Aiton, William Townsend (DNB00)
|←Aiton, William (1760-1848)||Dictionary of National Biography, 1885-1900, Volume 01
Aiton, William Townsend
AITON, WILLIAM TOWNSEND (1766–1849), botanist, the eldest son of William Aiton [see Aiton, William, 1731–1793], was born at Kew, 2 Feb. 1766. He was educated at Chiswick and Camberwell. At the age of sixteen he became assistant to his father, and attained some distinction as a landscape gardener, in which capacity he was employed by many of the nobility. On the death of his father in 1793 he was appointed to succeed him in the royal gardens at Kew and Richmond. He was much esteemed by George III and the royal family, and kept up a confidential correspondence with the Duke of Kent until the time of his death. On the accession of George IV Mr. Aiton was charged with the arrangement of the garden at the Pavilion at Brighton, as well as with many extensive and important alterations at Windsor. Many changes having taken place in the establishments of the royal gardens, he retired shortly after the accession of William IV to the charge of the Kew Botanic Garden and Pleasure Grounds, a post which he voluntarily resigned in 1841, still, however, living at Kew, but passing much of his time with his brother at Kensington; and it was at Kensington that he died on 9 Oct. 1849, being buried at Kew. In 1810–13 Mr. Aiton published a second and much-enlarged edition of his father's ‘Hortus Kewensis,’ in five volumes. In this he received a continuance of the help given to his father by Sir Joseph Banks and Dryander, while the latter volumes owe their scientific value to Robert Brown, who succeeded Dryander as curator of the Banksian herbarium. A useful epitome of this work, in one volume, was published in 1814. Owing, however, to the impossibility of keeping pace with the very rapid increase in the number of species brought into cultivation, neither of these works attained anything like the sale of the original edition. Mr. Aiton was one of the founders and an active fellow of the Royal Horticultural Society. To its ‘Transactions’ he contributed a paper on the cultivation of the cucumber, for which a silver medal was awarded him in 1817. A lithographed portrait by L. Poyot is in existence.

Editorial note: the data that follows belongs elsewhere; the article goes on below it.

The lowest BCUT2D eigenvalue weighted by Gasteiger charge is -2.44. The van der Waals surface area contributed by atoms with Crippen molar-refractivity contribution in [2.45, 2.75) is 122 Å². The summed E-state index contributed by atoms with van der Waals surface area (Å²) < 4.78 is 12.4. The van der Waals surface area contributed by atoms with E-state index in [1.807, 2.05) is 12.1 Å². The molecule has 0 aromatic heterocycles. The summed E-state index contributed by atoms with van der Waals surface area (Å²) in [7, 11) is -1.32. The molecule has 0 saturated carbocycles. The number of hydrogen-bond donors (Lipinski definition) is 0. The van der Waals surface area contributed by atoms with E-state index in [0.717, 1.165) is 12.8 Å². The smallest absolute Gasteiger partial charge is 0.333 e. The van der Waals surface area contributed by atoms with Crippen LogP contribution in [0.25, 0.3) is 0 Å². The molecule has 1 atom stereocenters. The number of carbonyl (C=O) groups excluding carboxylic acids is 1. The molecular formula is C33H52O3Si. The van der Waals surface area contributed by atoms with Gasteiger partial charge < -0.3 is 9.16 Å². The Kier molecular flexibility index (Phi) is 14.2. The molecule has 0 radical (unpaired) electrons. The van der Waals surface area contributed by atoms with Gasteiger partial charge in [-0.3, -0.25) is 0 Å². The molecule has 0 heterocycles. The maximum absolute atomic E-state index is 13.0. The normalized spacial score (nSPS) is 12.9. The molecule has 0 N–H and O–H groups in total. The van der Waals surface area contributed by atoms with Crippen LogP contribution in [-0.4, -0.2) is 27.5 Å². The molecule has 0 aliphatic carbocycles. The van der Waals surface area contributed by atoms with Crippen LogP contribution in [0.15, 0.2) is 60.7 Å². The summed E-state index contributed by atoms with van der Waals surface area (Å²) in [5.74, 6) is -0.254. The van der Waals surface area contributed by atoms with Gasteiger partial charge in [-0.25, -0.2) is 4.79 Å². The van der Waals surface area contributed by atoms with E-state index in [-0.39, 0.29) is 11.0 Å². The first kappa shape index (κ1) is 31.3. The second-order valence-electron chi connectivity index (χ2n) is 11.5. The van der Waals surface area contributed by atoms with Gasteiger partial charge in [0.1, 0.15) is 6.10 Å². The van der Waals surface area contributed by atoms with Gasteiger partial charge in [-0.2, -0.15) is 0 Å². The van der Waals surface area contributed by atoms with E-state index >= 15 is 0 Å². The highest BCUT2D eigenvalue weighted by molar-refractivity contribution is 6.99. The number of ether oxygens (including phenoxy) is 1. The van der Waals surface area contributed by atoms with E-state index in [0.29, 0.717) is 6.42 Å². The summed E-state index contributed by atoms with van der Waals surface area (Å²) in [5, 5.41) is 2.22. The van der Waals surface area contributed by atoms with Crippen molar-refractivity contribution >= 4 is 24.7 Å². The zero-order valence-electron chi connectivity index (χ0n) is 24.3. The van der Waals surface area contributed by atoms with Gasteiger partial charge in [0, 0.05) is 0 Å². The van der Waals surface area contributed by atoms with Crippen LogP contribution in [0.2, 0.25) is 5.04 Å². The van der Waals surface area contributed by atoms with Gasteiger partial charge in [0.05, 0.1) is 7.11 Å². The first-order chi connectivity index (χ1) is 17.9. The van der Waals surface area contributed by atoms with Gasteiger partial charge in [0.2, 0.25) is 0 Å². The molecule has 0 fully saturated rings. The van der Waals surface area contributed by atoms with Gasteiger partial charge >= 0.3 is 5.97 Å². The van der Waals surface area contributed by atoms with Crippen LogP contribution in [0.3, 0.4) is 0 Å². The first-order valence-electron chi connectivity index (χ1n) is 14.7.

[Proceedings of Linnean Society, ii. 82–3; Postscript to 2nd ed. of Hortus Kewensis, v. 531–2.]